Features | From Pivot Magazine

This small town uses Uber for public transit—and it’s working

How Innisfil, Ont., became a ride-hailing, crypto-trading innovation hub

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portrait of Mayor Lynn Dollin of Innisfil, Ontario at the local libraryInnisfil mayor Lynn Dollin (Photography by Derek Shapton)

About a decade ago, Innisfil, Ont., almost disappeared. Surrounding towns kept chipping away at the municipality and, in a particularly devastating move in 2010, neighbouring Barrie swallowed 2,300 hectares of the town’s land—including the then-mayor’s house. The annexations killed morale among residents, who worried their beloved hometown was withering away. It got so bad that the town considered changing its name. “We didn’t know whether we’d exist or not,” says Lynn Dollin, Innisfil’s current mayor.

It could have wiped itself off the map, but instead Innisfil decided to invest in new resources, such as building a community centre to bring people into the middle of town, as well as some radical ideas, at least for a small locale of about 37,000 residents. In 2017, Innisfil introduced a novel form of public transit, subsidizing Uber rides instead of buses. On top of that, residents can now pay their property taxes in Bitcoin. The town has also built its own cellphone towers and created an Idea Lab where people can use 3D printers and green screens.

This formerly sleepy summer destination has quickly become a case study in municipal innovation, with cities from across the world calling for advice. Pivot spoke to Dollin about how Innisfil has become one of North America’s most talked-about towns.

What spurred city planners and politicians in Innisfil to think outside the box?

2010 was a traumatic time for us. We had trouble attracting people, and land was getting carved out. We’re about nine different urban centres with a lot of farmland and open roads, so we were having a bit of an identity crisis. A consultant we hired that year told us we needed a new name to get a fresh start, which we didn’t want to do. In 2015, we developed a new strategic plan with three tenets: connect, grow and sustain. We wanted to build something we could be proud of.

“Our motto is: fail fast and move on. It takes a brave council to say yes to ideas that no one else has tried.”

How do you go from that to becoming this innovative town?

A decade ago we built a library that we call the Idea Lab, which has a 3D printer, laser cutters, a green-screen room and a full recording studio. Then, last year, our chief administrative officer realized that he had passed the same person every day on his drive to work. He stopped to ask her where she was going and she said she had to walk an hour to work every day. When he got to the office, he challenged the team to come up with an idea of how to get people like him, who pass people on the street every day, to help others get to work. That’s when we came up with the on-demand transit idea.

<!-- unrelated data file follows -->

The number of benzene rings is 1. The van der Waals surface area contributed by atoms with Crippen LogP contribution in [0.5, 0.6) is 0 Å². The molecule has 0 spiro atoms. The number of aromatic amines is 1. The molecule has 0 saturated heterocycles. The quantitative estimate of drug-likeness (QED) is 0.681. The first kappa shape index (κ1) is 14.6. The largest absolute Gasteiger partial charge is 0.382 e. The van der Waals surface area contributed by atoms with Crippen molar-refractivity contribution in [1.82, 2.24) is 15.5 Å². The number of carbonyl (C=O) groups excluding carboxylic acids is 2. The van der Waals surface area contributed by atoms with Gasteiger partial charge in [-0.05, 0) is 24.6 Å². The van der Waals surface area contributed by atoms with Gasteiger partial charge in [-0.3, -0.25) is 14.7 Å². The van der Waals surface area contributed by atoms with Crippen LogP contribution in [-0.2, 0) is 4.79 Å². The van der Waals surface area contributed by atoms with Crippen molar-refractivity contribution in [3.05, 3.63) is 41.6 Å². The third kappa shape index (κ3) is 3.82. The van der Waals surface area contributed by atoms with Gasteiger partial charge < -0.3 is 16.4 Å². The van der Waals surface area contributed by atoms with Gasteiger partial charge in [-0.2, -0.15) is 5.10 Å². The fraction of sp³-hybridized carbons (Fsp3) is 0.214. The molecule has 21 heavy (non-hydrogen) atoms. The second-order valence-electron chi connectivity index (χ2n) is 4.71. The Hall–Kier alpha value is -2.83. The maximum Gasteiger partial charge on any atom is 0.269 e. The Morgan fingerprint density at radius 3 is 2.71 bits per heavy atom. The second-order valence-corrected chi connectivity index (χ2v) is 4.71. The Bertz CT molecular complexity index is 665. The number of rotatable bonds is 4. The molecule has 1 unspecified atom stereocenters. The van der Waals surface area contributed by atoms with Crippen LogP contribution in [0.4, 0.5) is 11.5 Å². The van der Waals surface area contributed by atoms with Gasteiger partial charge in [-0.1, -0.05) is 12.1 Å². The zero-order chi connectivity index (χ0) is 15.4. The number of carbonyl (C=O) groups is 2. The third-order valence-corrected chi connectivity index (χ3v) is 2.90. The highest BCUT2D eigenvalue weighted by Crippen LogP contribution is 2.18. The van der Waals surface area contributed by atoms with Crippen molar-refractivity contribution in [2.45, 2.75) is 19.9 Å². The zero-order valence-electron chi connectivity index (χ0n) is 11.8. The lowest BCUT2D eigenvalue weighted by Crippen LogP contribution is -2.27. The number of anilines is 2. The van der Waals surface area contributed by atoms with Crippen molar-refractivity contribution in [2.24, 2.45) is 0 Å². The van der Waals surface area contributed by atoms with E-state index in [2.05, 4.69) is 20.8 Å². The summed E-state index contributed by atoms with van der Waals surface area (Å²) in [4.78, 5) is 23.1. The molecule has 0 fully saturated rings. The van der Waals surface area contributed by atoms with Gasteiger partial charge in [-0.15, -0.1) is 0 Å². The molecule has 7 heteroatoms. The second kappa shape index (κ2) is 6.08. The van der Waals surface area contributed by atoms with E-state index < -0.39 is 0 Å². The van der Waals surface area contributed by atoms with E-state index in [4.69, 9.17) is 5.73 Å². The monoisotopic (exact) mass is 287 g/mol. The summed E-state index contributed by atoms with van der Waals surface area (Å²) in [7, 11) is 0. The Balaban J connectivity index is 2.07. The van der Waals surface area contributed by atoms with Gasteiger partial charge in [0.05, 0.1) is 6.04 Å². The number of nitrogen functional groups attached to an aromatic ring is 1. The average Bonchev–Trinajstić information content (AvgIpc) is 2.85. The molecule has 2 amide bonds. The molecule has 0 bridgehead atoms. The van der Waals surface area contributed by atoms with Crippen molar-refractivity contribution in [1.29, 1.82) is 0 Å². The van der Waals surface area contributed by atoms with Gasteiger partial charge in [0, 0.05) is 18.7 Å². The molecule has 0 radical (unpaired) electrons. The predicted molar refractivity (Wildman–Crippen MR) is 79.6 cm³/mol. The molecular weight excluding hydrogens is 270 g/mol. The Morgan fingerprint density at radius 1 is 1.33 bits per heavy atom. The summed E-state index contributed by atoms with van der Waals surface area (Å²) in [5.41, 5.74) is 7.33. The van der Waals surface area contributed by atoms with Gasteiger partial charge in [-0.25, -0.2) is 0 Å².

How does it work?

People use the Uber app like they normally would. But we have several fixed-fee destinations, like the health-care centre and the library, where you just push a button that says “Innisfil transit” and you can ride for between $4 and $6 depending on the destination. Because we’re so big, that can be a 30-km ride. You can also go anywhere else and get a discount off the fare. We subsidize the rides by about $7 per rider. Other municipalities tell us they spend $33 per rider subsidizing traditional bus routes.

Was there any pushback from residents?

It took an effort on our part to ensure we communicated this well, and we also had to offer the service to people who don’t have a computer or a smartphone. They can call into the town office and pre-book a ride. But it went well. We made 90,000 rides last year and our transit system has a 70-per-cent approval rating. I challenge you to find any transit that gets that kind of approval. 

Why offer residents the option to pay property taxes in Bitcoin?

We didn’t wake up one morning and say, “Let’s start accepting Bitcoin.” Coinberry, a cryptocurrency trading platform, approached us because of the reputation we developed of not being afraid to try new things. They said they were looking for a municipality to be the first to accept property taxes in cryptocurrency. Our initial response was, “Why not?”

Has anyone paid with crypto?

One seasonal resident who deals in Bitcoin did, but no one else so far. That’s okay—it’s low-risk, easy to set up and we don’t hold any crypto ourselves. It gets converted to Canadian currency and deposited into our account. 

What other technologies are you thinking of incorporating?

We’re on Lake Simcoe, and in the winter a lot of ice fishers come up with all these trucks and trailers. We get a lot of traffic complaints from people who live near the lakeshore. We’re partnering with Rover Parking, a company that connects unused parking spots with people who need parking. We’re hoping that seasonal residents, who keep their driveways empty from Thanksgiving to the May long weekend, will rent out their spaces and help keep the trucks and trailers off the road.

How does a town reinvent itself like Innisfil has?

Our staff has come up with ways to save time and be more efficient. And they can do that because they’re not afraid to fail. Our motto is: fail fast and then move on to something else. That’s given the staff the freedom to try new things and understand that it might not work—and that’s okay. You also need a brave council to say yes to ideas that haven’t been tried by anyone else.

How’s morale these days?

Much better. We’re working hard to create an atmosphere where we invest in businesses, good ideas and entrepreneurs. Wherever I go in Canada or the U.S., there’s always someone who recognizes Innisfil in a positive way.